The Argument for Editorial Arguments

It seems somehow topical, as the current election season wears on, that we take some time to discuss the art of argument. Or possibly even to simply debate the meaning of discussion. (I could go on, but I'll stop before I have use up the entire thesaurus.) As you work with an editor, you'll more than likely have some pushback. There will almost always be times when you and your editor - moving along all happily and breezy - come across a point of contention. You might be asked to change the order of chapters. You might be told that a character's name doesn't really work. You might even be told that a major point in your argument is flawed. Does this mean it's time to start doubting all you've written? Do you need to re-think your entire thesis? Is it time to choose a new editor? Yes, in fact, if you're someone who is prone to blowing absolutely everything out of proportion, then it is the perfect time for you to do all three of those things.

On the other hand, if you're able to take a step back and truly consider your editor's recommendations, you might be able to figure out where you've missed the mark - even if you never find fully common ground. Let's look at a quick example. Say that you've set up a portion of your argument based on one single point, such as:

Dogs shouldn't be allowed in the house, because all dogs eat furniture.

Your editor, with no disrespect intended, might reply with "I had a dog, once, who never ate any of my furniture. Are you sure this is correct?" You have three options at this point. Option 1) If you feel your argument is strong, you can explain - not just to your editor, but also to your readers - why you feel this way. NOTE: That italicized bit is really important. I don't know how many times I've made notes in the margins of a manuscript, only to have the author send it back to me with the manuscript exactly the same, but a two-paragraph explanation IN THE MARGIN. This is nice and all but the margin notes won't ever get to the reader unless they are incorporated into the text. So, assuming that the author wants to back this argument, he can say something to explain it, such as:

A study by a leading group of pet psychologists has found that every dog has an innate desire to chew on furniture, be it cushions, tables, or chair covers. Though not all dogs will act on this, it is entirely possible. Thus, the only way to avoid canine/furniture issues, would be to keep all dogs out of all houses.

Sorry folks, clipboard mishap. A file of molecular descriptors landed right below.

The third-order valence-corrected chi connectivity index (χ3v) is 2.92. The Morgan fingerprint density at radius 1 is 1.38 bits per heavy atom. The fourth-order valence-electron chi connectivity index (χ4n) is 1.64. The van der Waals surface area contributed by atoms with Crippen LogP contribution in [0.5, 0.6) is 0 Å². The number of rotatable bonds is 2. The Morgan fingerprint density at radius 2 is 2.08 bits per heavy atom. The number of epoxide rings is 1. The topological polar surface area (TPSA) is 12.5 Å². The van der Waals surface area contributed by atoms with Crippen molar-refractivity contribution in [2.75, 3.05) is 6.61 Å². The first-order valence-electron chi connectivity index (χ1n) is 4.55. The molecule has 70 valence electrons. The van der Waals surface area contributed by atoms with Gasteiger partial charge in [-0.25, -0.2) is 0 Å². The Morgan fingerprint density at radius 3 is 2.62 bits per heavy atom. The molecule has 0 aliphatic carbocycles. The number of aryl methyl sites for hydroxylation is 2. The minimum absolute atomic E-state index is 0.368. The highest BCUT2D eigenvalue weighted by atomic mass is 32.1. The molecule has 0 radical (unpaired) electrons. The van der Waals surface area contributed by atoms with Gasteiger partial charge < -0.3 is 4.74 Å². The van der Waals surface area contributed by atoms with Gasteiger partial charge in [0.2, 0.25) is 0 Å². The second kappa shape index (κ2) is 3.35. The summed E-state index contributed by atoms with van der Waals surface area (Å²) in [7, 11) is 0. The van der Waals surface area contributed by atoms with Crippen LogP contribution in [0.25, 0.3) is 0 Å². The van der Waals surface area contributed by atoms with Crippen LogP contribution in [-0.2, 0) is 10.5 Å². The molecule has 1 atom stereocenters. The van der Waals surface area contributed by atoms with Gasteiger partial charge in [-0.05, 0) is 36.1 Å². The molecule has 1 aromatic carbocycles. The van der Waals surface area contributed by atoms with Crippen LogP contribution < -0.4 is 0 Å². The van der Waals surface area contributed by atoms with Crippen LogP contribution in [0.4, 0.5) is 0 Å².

Of course, for this argument to really work, there needs to be a citation, explaining just which "leading group of pet psychologists" issued this statement, and whether this study included multiple breeds of dogs, etc. Option 2) If you feel that the editor's response calls into question the validity of your claim, you could either couch it in some softer language ("Some studies have shown that some dogs...") or do more research and either remove it from your text or modify it appropriately. This will most likely lead to a ripple effect of needing to modify the rest of the text to back up your new claim. Option 3) If you do more research and find that the editor is correct and realize that the editor's statements call a central claim to your book into question - and possibly completely negate all you've been trying to do - then you can rethink your book entirely. Now, most people aren't going to take Option 3. Assuming you've done your research, you may be able to find some way to refute, or at least raise discussion around, what the editor has said. If this is the case, then Option 1 and Option 2 are perfectly good ways to go. However, frankly, if you are truly open to what your editor is saying - and you and your editor each have backing and support for your assertions - there's always the chance that Option 3 might be the way to go. Before you trash it all, though, this would be time for a big discussion with your editor, starting with questions like "Do you think the rest of my book has any validity?" "Do you think I need to completely start over?" "Are any parts of my book salvageable?"

If your editor is worth her salt, she'll be able to walk you through your crisis of faith in yourself, and you'll come out the other side with a much stronger book. And, in case you're wondering, here's a short list of things that I don't recommend that you do if your editor calls some of your facts into question:

  • Don't decide to reject all of your editor's other valid points (such as changes to grammar, spelling, etc.) because you have a difference of opinions on a point you're making.

  • Don't throw your hands in the air and declare to everyone around you that it's a conspiracy.

  • Don't start throwing random pieces of unrelated information around to try to prove your point (in other words, if your claim that all dogs should be kept outside because they eat furniture is being refuted, don't come back and say "but dogs' nails scratch hardwood floors" as if that proves your "eating the furniture" claim - an unrelated truth may be true, but it's still unrelated).

  • Don't make accusations about the editor's claim, as if it will back up your argument (if your editor's response is "my dog never did this," you won't prove your point by telling your editor "your dog looks funny and once ran away").

And always remember - whether in editing or politics - decisions you make today will impact what the future holds. Making those decisions with as much unbiased fact-gathering and discussion as possible gives you the best chance for a positive overall outcome.

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